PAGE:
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Eating Disorder Awareness Week

For the National Eating Disorder Association (NEDA)’s Eating Disorder Awareness Week (February 26-March 4), the theme is “Let’s Get Real.” The goal is to highlight the stories we don’t hear as often and to open the conversation to everyone.

For more info from NEDA, please go to https://www.nationaleatingdisorders.org/, and if you are concerned you might have an eating disorder, use their Helpline 1-800-931-2237 or their screening tool https://www.nationaleatingdisorders.org/screening-tool.

According to statistics provided by NEDA, 30 million Americans struggle with a “full blown” eating disorder, and countless more struggle with eating and body image concerns. Because of the stereotypes and stigma attached to mental illness and eating disorders, a lot of people don’t reach out for help.

Last year, the theme was “It’s Time To Talk About It” and Kelly Broadwater, LPA here at Chrysalis Center highlighted the high mortality rate, the lack of funding for research, the negative messages about food and weight we get bombarded with every day, getting help, and having hope. To read more from this blog post, go to https://chrysaliscenter-nc.com/its-time-to-talk-about-it/.

Truths About Eating Disorders

There are a lot of stereotypes about eating disorders. How many of those are even real? Instead of going through all the myths about eating disorders, here are some truths:

  • An eating disorder is not a choice; it is a mental illness with serious physical, cognitive, and psychological implications.
  • It is not possible to “just snap out of it.”
  • There is no one cause for an eating disorder, it is a different root for every person.
  • It is a big deal.
  • Anorexia is not the only eating disorder, even if it is the one we think of most often – bulimia, binge eating disorder, and avoidant/restrictive food intake disorder are also serious, life threatening illnesses that need to be taken seriously.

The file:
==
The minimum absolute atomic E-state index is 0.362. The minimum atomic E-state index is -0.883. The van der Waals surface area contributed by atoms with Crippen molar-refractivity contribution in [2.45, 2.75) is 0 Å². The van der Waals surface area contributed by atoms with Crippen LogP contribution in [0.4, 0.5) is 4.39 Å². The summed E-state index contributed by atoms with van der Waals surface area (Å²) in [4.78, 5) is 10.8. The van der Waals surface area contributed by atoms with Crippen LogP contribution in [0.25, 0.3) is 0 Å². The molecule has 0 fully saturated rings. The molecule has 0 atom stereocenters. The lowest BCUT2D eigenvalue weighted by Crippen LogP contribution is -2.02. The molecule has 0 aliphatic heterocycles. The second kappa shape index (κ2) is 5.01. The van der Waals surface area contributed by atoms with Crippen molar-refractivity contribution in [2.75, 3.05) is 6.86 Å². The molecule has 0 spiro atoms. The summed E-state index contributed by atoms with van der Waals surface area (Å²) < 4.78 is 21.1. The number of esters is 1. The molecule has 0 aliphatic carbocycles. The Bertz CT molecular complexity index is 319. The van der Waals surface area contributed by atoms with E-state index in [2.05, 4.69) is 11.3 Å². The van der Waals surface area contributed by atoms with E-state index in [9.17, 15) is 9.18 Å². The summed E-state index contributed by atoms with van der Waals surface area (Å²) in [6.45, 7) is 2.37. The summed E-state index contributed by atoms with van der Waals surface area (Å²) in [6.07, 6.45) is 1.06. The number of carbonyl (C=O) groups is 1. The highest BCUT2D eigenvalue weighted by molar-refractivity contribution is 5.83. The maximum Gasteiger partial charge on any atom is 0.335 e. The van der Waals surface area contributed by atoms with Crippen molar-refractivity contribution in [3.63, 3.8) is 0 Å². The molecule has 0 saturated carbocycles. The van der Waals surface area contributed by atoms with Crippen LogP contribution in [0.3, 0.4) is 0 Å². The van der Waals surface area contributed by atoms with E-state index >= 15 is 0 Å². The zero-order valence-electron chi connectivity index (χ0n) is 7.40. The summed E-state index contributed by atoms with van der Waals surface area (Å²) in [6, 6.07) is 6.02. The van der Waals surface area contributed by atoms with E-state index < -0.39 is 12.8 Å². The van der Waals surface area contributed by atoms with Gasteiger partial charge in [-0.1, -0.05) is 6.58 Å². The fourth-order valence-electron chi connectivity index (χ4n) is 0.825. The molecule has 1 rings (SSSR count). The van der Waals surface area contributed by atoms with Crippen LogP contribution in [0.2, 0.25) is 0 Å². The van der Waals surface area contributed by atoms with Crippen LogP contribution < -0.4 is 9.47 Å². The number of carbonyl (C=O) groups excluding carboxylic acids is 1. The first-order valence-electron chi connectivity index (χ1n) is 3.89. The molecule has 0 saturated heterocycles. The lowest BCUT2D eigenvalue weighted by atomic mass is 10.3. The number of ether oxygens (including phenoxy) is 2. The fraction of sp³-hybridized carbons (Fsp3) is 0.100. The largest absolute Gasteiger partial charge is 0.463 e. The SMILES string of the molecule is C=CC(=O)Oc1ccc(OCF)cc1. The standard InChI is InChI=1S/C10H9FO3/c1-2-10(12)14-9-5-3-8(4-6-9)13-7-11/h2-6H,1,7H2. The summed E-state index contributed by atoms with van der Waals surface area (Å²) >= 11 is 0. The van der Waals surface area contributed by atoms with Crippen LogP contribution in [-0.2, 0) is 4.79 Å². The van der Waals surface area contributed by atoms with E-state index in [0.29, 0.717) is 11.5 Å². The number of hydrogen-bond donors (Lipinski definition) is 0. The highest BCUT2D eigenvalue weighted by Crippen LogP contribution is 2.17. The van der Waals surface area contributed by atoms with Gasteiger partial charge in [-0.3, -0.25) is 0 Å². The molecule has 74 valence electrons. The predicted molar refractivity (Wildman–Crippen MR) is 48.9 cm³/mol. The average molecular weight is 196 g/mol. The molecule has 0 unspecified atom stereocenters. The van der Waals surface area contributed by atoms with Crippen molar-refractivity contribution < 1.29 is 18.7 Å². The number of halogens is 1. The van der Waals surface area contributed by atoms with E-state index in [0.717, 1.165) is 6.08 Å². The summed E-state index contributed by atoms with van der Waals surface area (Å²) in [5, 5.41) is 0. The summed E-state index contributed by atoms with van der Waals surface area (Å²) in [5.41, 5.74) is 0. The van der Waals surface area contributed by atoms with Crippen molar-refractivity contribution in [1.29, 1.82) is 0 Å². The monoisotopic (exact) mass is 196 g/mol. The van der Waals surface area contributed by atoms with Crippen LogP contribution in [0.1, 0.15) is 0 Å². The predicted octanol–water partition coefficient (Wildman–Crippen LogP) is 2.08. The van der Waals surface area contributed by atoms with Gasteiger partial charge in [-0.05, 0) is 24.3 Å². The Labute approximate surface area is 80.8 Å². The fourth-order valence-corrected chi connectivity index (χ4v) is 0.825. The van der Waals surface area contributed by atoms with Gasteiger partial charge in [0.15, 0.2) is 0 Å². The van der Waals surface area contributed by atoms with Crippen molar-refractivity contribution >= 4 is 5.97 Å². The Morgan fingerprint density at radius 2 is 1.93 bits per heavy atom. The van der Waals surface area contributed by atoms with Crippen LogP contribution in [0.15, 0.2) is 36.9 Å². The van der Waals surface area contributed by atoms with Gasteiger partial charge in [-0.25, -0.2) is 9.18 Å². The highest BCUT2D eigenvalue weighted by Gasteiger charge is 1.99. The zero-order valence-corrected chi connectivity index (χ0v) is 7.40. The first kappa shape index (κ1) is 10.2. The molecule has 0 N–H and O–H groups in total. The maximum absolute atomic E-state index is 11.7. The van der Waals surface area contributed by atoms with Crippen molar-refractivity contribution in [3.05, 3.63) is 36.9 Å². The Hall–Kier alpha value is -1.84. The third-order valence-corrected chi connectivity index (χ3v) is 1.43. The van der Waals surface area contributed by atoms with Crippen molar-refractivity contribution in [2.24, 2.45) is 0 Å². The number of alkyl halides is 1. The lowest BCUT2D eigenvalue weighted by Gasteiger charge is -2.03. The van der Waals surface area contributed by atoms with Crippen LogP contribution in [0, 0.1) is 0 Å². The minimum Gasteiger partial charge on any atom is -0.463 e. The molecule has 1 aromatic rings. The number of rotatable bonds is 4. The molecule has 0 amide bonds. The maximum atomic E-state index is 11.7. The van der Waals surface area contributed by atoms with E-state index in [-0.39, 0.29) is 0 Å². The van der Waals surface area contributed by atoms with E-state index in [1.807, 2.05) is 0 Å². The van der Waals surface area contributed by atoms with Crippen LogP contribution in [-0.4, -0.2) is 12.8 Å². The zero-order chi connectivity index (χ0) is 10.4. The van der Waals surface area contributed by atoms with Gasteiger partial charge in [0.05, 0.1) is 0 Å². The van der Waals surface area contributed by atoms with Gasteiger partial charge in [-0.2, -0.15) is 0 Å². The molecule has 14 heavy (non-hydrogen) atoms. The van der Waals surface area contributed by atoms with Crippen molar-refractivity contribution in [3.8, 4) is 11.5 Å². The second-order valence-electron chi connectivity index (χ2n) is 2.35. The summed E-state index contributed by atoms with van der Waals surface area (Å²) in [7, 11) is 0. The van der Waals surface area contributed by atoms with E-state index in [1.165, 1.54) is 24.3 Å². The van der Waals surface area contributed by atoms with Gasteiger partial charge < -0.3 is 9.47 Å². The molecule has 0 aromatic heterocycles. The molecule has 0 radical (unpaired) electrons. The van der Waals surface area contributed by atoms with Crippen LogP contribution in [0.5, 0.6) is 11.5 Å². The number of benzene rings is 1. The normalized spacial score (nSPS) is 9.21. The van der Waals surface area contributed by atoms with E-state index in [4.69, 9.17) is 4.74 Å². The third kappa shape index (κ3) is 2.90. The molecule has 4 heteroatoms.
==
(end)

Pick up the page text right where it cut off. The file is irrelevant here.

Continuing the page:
• Just because you don’t see it physically, doesn’t mean it’s not there or that you should ignore signs because it doesn’t fit the stereotype.
  • There are a lot of other issues linked to eating disorders, including anxiety, depression, and trauma.
  • People need their support system, including friends, family, and treatment team, to recover.
  • Men can have eating disorders, and the CDC found that about 1/3 of all eating disorder sufferers are male.
  • Children as young as five can develop eating disorders, and many people who struggle with eating disorders as a child or adolescent will continue to struggle with them as an adult unless they receive help.
  • It is not just about food.

For people with these disorders, one of the biggest obstacles is the secrets and shame that go along with those behaviors.

Say Something!

Too often, loved ones will see something wrong and not say anything – if we are going to “Get Real” that needs to change. People are afraid to bring things up, but that is one of the things that keeps the stigmas about mental health and eating disorders alive.

Why not ask, or express concern? What is wrong with talking about it, really? It can be a difficult topic, but if it is approached with concern, caring, and empathy, people will rarely shut down the conversation.

If this seems too stressful or delicate to do on your own, seek help from a professional (a therapist or dietician who specializes in eating disorders) to help you have the conversation.